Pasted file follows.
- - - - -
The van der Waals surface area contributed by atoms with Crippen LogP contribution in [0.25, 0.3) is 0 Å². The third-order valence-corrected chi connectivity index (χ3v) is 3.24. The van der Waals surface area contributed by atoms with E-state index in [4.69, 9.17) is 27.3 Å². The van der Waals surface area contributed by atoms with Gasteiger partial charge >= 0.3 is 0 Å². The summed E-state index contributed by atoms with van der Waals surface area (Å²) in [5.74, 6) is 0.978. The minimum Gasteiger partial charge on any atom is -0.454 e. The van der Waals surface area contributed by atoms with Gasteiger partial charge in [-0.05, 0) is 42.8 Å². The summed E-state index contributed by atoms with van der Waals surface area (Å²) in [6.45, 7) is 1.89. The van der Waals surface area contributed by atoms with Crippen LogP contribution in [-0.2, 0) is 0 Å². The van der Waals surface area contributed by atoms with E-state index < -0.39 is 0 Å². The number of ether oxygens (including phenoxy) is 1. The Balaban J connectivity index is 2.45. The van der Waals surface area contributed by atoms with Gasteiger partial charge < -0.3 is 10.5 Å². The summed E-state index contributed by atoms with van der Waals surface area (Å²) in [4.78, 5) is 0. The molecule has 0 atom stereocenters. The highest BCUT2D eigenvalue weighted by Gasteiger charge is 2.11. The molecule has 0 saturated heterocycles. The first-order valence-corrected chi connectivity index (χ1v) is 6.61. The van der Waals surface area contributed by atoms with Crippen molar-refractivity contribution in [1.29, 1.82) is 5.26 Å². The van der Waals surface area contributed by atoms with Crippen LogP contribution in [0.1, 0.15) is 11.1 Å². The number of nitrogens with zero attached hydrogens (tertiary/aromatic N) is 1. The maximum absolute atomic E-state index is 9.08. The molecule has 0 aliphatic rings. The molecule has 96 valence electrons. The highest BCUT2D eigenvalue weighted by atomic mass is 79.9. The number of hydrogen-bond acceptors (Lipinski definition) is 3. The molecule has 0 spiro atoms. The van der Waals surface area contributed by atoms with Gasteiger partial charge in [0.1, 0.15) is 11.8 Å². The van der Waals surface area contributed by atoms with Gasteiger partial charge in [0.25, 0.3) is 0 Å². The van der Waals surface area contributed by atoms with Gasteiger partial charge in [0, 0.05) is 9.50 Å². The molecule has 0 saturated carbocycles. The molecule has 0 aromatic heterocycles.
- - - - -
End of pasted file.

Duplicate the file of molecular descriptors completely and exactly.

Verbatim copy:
The van der Waals surface area contributed by atoms with Crippen LogP contribution in [0.25, 0.3) is 0 Å². The third-order valence-corrected chi connectivity index (χ3v) is 3.24. The van der Waals surface area contributed by atoms with E-state index in [4.69, 9.17) is 27.3 Å². The van der Waals surface area contributed by atoms with Gasteiger partial charge >= 0.3 is 0 Å². The summed E-state index contributed by atoms with van der Waals surface area (Å²) in [5.74, 6) is 0.978. The minimum Gasteiger partial charge on any atom is -0.454 e. The van der Waals surface area contributed by atoms with Gasteiger partial charge in [-0.05, 0) is 42.8 Å². The summed E-state index contributed by atoms with van der Waals surface area (Å²) in [6.45, 7) is 1.89. The van der Waals surface area contributed by atoms with Crippen LogP contribution in [-0.2, 0) is 0 Å². The van der Waals surface area contributed by atoms with E-state index < -0.39 is 0 Å². The number of ether oxygens (including phenoxy) is 1. The Balaban J connectivity index is 2.45. The van der Waals surface area contributed by atoms with Gasteiger partial charge < -0.3 is 10.5 Å². The summed E-state index contributed by atoms with van der Waals surface area (Å²) in [4.78, 5) is 0. The molecule has 0 atom stereocenters. The highest BCUT2D eigenvalue weighted by Gasteiger charge is 2.11. The molecule has 0 saturated heterocycles. The first-order valence-corrected chi connectivity index (χ1v) is 6.61. The van der Waals surface area contributed by atoms with Crippen molar-refractivity contribution in [1.29, 1.82) is 5.26 Å². The van der Waals surface area contributed by atoms with Crippen LogP contribution in [0.1, 0.15) is 11.1 Å². The number of nitrogens with zero attached hydrogens (tertiary/aromatic N) is 1. The maximum absolute atomic E-state index is 9.08. The molecule has 0 aliphatic rings. The molecule has 96 valence electrons. The highest BCUT2D eigenvalue weighted by atomic mass is 79.9. The number of hydrogen-bond acceptors (Lipinski definition) is 3. The molecule has 0 spiro atoms. The van der Waals surface area contributed by atoms with Gasteiger partial charge in [0.1, 0.15) is 11.8 Å². The van der Waals surface area contributed by atoms with Gasteiger partial charge in [0.25, 0.3) is 0 Å². The van der Waals surface area contributed by atoms with Gasteiger partial charge in [0, 0.05) is 9.50 Å². The molecule has 0 saturated carbocycles. The molecule has 0 aromatic heterocycles.